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Trouble Shooter
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About the Hopalong Cassidy Novels by Louis L'Amour

My father was Tex Burns. He's gone now, so I feel it's time to stop denying it. I really don't think that Tex ever did anything he needed to be ashamed of; all he did was lose an argument. Nonetheless, Tex Burns was persona non grata around our house.

In the spring and summer of 1950, Louis L'Amour wrote four stories about Hopalong Cassidy. He used the pen name Tex Burns and the books were commissioned by Doubleday's Double D Western imprint. The Rustlers of West Fork, Trail to Seven Pines, Riders of High Rock and Trouble Shooter were the first four novels that he had ever published.

But for the next thirty-eight years he denied that he had ever written any of them.

When asked, he told people that he had never written about Hopalong Cassidy, that he had never written as Tex Burns. At autograph sessions he would refuse to sign the Hopalong books that fans would occasionally bring. And for years he worried that these books which he tried so hard to ignore would be reprinted and brought back into circulation.

I first heard about the situation when I was ten or eleven. Dad had just returned from doing a radio call-in show and as we sat down to dinner he grumbled something about how he wished people would stop asking about Hopalong Cassidy.

I asked him what the matter was, and he gave Mom a look (the kind parents give each other when their children up and say something that makes people uncomfortable). He put down his fork. "A long time ago," he said, "I wrote some books, I just did it for the money, and my name didn't go on them. So now, when people ask me if they were mine, I say no."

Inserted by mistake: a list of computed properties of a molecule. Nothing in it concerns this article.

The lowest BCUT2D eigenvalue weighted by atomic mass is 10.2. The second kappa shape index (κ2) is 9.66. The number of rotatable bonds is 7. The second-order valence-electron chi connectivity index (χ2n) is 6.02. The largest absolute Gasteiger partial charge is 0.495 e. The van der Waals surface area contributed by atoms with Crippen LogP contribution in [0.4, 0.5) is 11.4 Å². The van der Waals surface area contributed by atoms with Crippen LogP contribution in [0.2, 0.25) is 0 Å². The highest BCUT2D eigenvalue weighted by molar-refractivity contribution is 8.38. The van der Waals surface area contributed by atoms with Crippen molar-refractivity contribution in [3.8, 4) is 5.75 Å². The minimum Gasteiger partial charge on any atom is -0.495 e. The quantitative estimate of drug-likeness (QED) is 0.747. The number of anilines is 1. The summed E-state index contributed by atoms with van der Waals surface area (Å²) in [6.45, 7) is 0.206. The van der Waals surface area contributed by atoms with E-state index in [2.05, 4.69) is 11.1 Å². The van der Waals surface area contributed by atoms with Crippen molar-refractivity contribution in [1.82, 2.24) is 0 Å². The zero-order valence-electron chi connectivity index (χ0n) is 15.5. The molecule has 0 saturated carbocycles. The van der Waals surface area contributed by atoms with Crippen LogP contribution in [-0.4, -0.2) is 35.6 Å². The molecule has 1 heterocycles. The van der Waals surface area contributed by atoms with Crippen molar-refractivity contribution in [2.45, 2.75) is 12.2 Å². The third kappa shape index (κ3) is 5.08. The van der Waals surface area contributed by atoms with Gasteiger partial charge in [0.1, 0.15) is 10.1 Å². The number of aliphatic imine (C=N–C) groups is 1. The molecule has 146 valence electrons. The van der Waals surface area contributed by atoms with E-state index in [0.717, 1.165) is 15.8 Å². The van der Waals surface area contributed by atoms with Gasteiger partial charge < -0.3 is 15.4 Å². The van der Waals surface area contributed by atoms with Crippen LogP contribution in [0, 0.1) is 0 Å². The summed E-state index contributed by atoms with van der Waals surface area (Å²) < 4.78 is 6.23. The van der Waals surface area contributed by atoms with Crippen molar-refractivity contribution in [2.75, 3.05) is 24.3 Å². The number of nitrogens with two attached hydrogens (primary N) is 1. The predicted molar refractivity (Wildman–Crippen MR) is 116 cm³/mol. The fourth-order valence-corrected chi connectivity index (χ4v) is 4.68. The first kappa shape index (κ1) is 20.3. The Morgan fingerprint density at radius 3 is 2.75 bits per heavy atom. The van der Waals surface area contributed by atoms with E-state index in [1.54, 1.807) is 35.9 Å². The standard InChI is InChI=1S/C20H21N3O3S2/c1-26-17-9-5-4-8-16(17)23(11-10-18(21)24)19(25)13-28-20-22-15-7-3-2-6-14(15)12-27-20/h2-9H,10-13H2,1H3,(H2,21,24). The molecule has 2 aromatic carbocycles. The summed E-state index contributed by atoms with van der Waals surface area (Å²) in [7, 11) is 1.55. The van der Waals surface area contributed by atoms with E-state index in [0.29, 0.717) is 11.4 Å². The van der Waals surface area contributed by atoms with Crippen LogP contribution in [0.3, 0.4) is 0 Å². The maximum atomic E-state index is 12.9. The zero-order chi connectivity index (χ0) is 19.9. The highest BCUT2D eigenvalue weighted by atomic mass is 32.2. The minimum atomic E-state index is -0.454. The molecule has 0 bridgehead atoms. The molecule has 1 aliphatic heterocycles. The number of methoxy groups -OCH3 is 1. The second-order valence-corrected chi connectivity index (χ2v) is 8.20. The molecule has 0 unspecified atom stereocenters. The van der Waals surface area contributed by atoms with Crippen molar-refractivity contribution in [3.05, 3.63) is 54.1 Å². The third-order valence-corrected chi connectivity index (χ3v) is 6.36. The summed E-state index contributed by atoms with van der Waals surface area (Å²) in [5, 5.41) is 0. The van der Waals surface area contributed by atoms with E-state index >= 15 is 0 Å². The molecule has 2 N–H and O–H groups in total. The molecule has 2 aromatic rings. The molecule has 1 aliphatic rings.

"But you did write them, didn't you?" I asked. This sounded vaguely like a secret . . . very important to a kid.

"Yes," he sighed.

"And when people ask you if you wrote them, you tell them you didn't? Isn't that lying?"

"I just wrote them for hire. They weren't my books." a non-answer.

I had hit a nerve that youngsters seem to have a magical talent for finding. The Parent Paradox. To be a "good parent," Dad has to tell junior not to lie, that lying is bad. Of course, everybody lies. The real issue is how often, and to what extent do you distort the truth - a subject too complicated for many kids . . . and some adults.

"But why don't you tell them the truth?" I asked. As a kid, you always suspect that adults have a whole other set of rules made up for themselves. Like all children, I found a lot to lie about. When adults would ask "Who broke this?" the last thing that came to mind was what really happened. But I understood that kind of lying, there's a motive to it.

"Beau," he said, "I don't care for the books, and I don't care for the whole situation. Those books have no relationship to the work I'm doing now. They agreed I could write them one way but then they went back on their deal."

"But you still wrote them," I protested.

Dad said something designed to shut me up and we went on with dinner.

Now, years later, I understand his problem all too well. He had, at some point, begun telling people that the four Hopalong Cassidy stories he wrote were not his. After that, he had to lie to keep his story straight . . . so people wouldn't catch him lying. And when you're a dad, I guess that's the last thing you want your son to catch you doing. It's what you're trying to protect him from.

In the following years the character of Hopalong Cassidy faded away into the past and Louis L'Amour became more and more famous. L'Amour paperbacks sold in the millions of copies while the novels about Clarence Mulford's cowboy-hero disappeared from the shelves. The triple-feature theaters, where the black-suited Bill Boyd used to appear, were turned into strip malls. And finally, after pioneering the airwaves and a decade of reruns, Hoppy vanished from television. L'Amour fans, however, still occasionally asked "THAT" question.